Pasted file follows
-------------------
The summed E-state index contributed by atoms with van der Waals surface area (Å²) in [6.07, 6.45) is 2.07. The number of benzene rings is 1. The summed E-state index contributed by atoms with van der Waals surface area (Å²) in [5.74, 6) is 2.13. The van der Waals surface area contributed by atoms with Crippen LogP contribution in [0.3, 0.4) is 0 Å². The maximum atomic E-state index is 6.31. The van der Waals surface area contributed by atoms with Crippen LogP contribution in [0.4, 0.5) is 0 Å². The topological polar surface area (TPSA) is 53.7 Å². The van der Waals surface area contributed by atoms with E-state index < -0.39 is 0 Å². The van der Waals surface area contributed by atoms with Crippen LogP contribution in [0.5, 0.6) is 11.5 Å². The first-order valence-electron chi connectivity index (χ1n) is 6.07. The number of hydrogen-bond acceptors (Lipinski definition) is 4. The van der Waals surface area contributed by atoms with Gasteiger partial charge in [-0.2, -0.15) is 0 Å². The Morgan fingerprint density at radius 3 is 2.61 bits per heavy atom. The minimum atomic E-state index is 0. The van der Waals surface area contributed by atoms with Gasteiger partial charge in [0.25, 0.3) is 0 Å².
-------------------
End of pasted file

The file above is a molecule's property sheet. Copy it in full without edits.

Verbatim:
The summed E-state index contributed by atoms with van der Waals surface area (Å²) in [6.07, 6.45) is 2.07. The number of benzene rings is 1. The summed E-state index contributed by atoms with van der Waals surface area (Å²) in [5.74, 6) is 2.13. The van der Waals surface area contributed by atoms with Crippen LogP contribution in [0.3, 0.4) is 0 Å². The maximum atomic E-state index is 6.31. The van der Waals surface area contributed by atoms with Crippen LogP contribution in [0.4, 0.5) is 0 Å². The topological polar surface area (TPSA) is 53.7 Å². The van der Waals surface area contributed by atoms with E-state index < -0.39 is 0 Å². The van der Waals surface area contributed by atoms with Crippen LogP contribution in [0.5, 0.6) is 11.5 Å². The first-order valence-electron chi connectivity index (χ1n) is 6.07. The number of hydrogen-bond acceptors (Lipinski definition) is 4. The van der Waals surface area contributed by atoms with Gasteiger partial charge in [-0.2, -0.15) is 0 Å². The Morgan fingerprint density at radius 3 is 2.61 bits per heavy atom. The minimum atomic E-state index is 0. The van der Waals surface area contributed by atoms with Gasteiger partial charge in [0.25, 0.3) is 0 Å².